No Masters, so Tiger Woods battles son Charlie for green jacket

15-times Major champion admits his 11-year-old son has won a few putting competitions

Tiger Woods and his son Charlie watch Rafael Nadal of Spain against Juan Martin del Potro of Argentina during their men’s semi-final at the  2017 US Open. Photograph:    Timothy A Clary/AFP via Getty Images

Tiger Woods and his son Charlie watch Rafael Nadal of Spain against Juan Martin del Potro of Argentina during their men’s semi-final at the 2017 US Open. Photograph: Timothy A Clary/AFP via Getty Images

 

Tiger Woods should have been trying to keep his Masters green jacket out of the clutches of the world’s top golfers over the next four days, instead he will battle his 11-year-old son Charlie for it over putting competitions.

The Masters, which Woods won in magical fashion for a fifth time a year ago to claim his first Major since 2008, has been postponed until November because of the coronavirus pandemic which has shut down world sport on an unprecedented scale.

Like his rivals, Woods, 44, has been kicking his heels at home, waiting for the day the PGA Tour can restart.

While he has enjoyed the family time, including 2,000-piece jigsaw puzzles and cup cakes, Woods admits being “wired” to play but not preparing for Augusta’s first tee has been difficult.

His local course (Medallist) in Hobe Sound, Florida has remained open, however, and playing against Charlie has meant he can sharpen his competitive instincts.

“We’ve been able to go out there and compete,” Woods said in an interview with Golf TV.

“He’s got a lot better at throwing the needle at me now and he’s accepting it faster and reversing it back. We have a deal, in the backyard generally every night we’ll play putting matches and the winner gets to keep the green jacket in the closet.

“Occasionally it’s gone into his closet. Primarily it’s stayed in mine but the fact he’s been able to earn it off me because there are no wins that are given in this family.

“It’s been fun to see him tease me about beating me and being able to wear the jacket and have it in his closet where he says it belongs.”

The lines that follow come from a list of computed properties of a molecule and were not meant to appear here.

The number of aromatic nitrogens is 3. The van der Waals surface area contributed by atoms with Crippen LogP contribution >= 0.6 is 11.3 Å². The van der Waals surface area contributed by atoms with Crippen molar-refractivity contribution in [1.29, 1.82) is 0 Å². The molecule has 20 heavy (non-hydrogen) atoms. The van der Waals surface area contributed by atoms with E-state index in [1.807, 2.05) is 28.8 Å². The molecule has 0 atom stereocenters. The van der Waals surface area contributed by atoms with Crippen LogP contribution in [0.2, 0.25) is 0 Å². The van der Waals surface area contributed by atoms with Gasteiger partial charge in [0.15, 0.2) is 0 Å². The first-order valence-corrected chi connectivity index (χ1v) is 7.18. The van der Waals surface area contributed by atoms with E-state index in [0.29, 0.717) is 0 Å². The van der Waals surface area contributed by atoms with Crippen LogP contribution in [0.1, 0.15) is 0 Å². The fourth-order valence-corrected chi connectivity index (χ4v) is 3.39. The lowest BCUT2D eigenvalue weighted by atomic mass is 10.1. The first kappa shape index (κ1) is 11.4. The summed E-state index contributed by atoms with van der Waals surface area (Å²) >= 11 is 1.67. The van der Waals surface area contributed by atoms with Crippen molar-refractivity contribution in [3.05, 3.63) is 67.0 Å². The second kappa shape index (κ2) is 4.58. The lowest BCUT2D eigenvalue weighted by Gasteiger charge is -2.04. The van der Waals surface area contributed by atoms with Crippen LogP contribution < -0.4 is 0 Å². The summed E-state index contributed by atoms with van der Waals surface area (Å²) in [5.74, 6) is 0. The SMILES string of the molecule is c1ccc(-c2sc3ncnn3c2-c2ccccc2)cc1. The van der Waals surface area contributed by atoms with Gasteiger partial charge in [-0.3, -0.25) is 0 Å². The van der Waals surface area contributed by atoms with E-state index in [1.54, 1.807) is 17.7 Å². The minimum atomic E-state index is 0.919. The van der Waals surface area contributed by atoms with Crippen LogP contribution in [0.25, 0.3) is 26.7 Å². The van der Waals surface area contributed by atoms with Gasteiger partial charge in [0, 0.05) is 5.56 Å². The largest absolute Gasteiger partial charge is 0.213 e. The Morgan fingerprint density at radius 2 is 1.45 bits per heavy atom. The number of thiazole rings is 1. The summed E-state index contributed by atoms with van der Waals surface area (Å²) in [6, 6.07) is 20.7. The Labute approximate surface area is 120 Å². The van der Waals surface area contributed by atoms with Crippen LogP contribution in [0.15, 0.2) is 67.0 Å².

As a defending champion, the build-up to the Masters is unique. Not being able to host the Champions Dinner, or enjoy the par-three event held the day before, has left a void.

Woods held an improvised Champions Dinner at home with partner Erica Herman and children Charlie and Sam instead.

“We had exactly the same. We had steak and chicken pieces, sushi and sashimi,” Woods, who battled back from knee and back injuries to claim his 15th Major at Augusta last year, said.

“We had cupcakes and milkshakes for dessert. So it was exactly what I was going to serve. As I said, Masters Dinner quarantine style with my family.

“It got a little bit interesting at the end, a little ugly, where icing was flowing across people’s hair and face! We had a little bit of fun at the end.”

Joking aside, Woods says the Masters postponement is tough.

“This is not the way that I would’ve wanted to keep the jacket for a longer period of time,” he said. “I wanted to get out there and compete for it and earn it again.

“I’m wired, I’ve been doing it for 25 years now and so it’s hard to find the wire, those circuits now, I do feel a little edgy. I want to get there and play – I want to compete.

“Fortunately, we potentially could have a Masters in November and play it then. I guess I’ll be defending then and hopefully that all comes about.”

Apart from playing golf with Charlie, Woods says cycling and watching his children on the tennis court in his garden have helped him stay relaxed during the lockdown.

The long injury lay-offs that have snagged his career have also helped him deal with the current situation he describes as “a war with an invisible enemy”.

“I’ve been through episodes like this in my career with my back, where seconds seem like months, you have to slow things down and do things at a different pace,” he said.

“I know it’s frustrating, it’s boring at times, but in the end we are trying to save lives, flatten the curve,” he said. “It’s not a normal world.

“My dad used to say, ‘take it one meal to the next’ – so you go at it until the next meal.”

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